The three-dimensional structure of seagrass meadows creates many different habitats both on and between leaves, and between shoots on and in the seabed. Seagrass meadows thus contribute positively to biodiversity in coastal areas. Some organisms use the meadows as feeding areas while others use them as a place to hide or as spawning or nursery areas.
While tropical seagrass meadows provide feeding areas for large and exotic animals such as sea turtles and manatees; in Denmark, swans and geese are basically the only large animals that directly feed in eelgrass meadows. Yet, eelgrass meadows in Denmark also houses extensive food webs and indirectly act as a food source – even for fish. Shellfish and snails feed on bacteria and micro- and macro-algae on the surface of eelgrass leaves, and they are eaten by small fish, which in turn are eaten by larger fish.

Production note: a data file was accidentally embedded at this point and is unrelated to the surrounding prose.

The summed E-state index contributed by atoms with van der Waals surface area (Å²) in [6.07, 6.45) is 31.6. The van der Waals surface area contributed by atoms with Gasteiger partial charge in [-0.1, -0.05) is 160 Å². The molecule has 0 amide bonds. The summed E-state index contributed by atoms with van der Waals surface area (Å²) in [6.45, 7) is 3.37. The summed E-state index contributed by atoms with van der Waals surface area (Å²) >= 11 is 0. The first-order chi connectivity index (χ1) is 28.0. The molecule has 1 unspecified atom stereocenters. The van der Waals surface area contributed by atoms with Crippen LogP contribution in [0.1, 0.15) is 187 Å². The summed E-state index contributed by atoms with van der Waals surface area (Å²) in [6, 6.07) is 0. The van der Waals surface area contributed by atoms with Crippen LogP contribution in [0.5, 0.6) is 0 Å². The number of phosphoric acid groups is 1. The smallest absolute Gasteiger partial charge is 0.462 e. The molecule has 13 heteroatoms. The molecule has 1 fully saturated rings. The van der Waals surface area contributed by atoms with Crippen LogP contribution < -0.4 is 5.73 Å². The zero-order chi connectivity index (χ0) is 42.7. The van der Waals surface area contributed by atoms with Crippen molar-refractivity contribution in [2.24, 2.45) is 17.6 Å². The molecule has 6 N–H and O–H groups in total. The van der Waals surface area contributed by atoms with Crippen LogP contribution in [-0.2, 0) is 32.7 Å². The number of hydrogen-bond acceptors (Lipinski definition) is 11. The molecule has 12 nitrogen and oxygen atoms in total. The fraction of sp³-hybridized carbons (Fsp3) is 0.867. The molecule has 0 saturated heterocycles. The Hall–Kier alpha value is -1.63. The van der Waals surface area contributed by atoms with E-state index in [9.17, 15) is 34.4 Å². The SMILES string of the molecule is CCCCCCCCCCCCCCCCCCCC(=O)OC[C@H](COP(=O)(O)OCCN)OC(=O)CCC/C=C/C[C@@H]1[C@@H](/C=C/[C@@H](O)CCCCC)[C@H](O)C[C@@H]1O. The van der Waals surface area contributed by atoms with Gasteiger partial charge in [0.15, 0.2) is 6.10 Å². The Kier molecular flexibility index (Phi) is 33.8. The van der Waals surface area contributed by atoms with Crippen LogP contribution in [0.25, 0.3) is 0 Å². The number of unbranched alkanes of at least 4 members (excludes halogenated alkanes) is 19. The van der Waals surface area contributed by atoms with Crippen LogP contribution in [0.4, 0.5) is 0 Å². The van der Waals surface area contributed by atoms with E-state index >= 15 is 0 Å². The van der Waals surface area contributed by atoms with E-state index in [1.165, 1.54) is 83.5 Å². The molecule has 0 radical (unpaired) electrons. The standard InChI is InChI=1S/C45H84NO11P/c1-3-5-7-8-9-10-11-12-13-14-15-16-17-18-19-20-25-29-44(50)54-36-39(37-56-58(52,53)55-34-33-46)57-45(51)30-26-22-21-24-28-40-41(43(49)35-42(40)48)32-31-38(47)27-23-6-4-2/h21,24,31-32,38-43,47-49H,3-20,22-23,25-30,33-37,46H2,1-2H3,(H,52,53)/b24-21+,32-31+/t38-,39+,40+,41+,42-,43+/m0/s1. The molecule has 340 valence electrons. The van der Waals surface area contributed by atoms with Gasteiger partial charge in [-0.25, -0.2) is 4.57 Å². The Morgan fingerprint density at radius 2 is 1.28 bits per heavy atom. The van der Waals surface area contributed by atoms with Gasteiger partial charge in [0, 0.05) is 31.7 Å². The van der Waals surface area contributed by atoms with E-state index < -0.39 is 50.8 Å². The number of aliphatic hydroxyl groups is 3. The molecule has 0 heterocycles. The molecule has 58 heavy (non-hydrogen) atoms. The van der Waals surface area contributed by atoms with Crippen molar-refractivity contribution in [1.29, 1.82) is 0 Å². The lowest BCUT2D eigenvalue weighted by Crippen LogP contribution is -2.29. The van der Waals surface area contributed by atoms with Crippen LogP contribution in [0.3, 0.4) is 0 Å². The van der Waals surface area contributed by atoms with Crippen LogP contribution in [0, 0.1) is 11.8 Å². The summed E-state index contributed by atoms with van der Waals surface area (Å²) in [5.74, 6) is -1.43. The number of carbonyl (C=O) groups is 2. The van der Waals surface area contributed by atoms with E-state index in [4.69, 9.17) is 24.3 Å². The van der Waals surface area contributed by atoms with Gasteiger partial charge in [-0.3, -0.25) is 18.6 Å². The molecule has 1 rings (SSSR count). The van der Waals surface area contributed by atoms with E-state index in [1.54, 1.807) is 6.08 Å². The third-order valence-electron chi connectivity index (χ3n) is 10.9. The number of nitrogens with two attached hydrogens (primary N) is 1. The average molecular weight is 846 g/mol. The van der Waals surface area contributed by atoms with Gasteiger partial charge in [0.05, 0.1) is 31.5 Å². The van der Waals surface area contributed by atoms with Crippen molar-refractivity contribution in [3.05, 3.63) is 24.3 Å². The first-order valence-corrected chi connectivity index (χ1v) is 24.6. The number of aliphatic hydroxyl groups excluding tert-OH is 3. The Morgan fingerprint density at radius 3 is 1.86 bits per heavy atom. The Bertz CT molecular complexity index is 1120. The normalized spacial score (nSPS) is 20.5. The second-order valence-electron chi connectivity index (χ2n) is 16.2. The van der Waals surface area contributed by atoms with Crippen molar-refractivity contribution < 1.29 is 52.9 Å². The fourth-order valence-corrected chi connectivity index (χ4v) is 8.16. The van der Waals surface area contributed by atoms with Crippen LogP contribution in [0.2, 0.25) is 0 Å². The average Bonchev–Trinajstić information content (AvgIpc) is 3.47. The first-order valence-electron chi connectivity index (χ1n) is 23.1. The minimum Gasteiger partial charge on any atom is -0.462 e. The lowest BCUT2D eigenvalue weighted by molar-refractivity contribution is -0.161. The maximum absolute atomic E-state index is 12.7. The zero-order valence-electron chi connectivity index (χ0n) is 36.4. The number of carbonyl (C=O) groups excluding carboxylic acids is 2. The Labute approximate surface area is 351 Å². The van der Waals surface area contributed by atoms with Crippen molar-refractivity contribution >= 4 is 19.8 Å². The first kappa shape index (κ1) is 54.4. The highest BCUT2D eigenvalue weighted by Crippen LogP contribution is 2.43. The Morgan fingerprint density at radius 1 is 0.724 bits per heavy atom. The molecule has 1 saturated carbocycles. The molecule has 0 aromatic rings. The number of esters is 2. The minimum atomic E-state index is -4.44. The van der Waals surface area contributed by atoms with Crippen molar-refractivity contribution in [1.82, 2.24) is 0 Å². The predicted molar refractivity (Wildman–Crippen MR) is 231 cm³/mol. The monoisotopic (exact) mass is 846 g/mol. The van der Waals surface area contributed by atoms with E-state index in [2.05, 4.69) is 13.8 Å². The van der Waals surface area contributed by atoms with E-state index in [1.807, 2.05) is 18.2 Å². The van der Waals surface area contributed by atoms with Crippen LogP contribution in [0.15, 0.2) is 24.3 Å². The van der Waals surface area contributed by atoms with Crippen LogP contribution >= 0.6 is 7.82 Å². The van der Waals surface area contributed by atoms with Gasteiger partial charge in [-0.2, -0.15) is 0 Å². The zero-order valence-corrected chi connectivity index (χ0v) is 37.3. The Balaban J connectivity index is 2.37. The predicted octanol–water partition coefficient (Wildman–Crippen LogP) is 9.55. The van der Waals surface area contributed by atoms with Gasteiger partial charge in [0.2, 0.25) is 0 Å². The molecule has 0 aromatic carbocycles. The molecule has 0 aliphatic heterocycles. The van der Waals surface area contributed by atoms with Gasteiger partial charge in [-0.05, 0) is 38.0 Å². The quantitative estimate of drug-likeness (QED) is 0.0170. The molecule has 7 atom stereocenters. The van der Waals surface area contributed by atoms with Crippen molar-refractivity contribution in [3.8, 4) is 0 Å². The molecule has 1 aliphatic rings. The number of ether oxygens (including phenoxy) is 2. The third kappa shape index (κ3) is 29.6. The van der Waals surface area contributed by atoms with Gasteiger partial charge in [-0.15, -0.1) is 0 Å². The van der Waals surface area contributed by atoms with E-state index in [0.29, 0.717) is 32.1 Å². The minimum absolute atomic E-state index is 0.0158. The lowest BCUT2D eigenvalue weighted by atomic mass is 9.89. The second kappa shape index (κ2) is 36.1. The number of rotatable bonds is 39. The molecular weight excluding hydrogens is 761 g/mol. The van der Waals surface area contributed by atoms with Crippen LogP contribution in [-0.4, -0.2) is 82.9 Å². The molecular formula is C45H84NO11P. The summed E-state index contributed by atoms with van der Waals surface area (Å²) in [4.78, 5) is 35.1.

Eelgrass is also affected by the other organisms in and around the meadows. It is crucial, for instance, that both phytoplankton and coatings of bacteria and algae on the leaves are kept in check by grazing so that light can reach the leaves. In a well-functioning seagrass ecosystem, snails and shellfish graze on the coated leaves, zooplankton and filtrators graze on the planktonic algae, small fish feed on the grazers, and predatory fish feed on the small fish. This is called ‘top-down control’ – as opposed to regulation by nutrient supply, which is called ‘bottom-up control’. But overfishing can upset the balance between primary producers, grazers, small fish and predatory fish. Fewer predatory fish give small fish and jellyfish glory days. They feed on the zooplankton and small animals, which can then no longer suppress phytoplankton and leaf coatings. The result is increased overshadowing of the eelgrass. Burrowing invertebrates such as sandworm can also affect eelgrass by overturning the seabed, thereby burying or uprooting the seeds and germinating seedlings and making it difficult for the new plants to establish.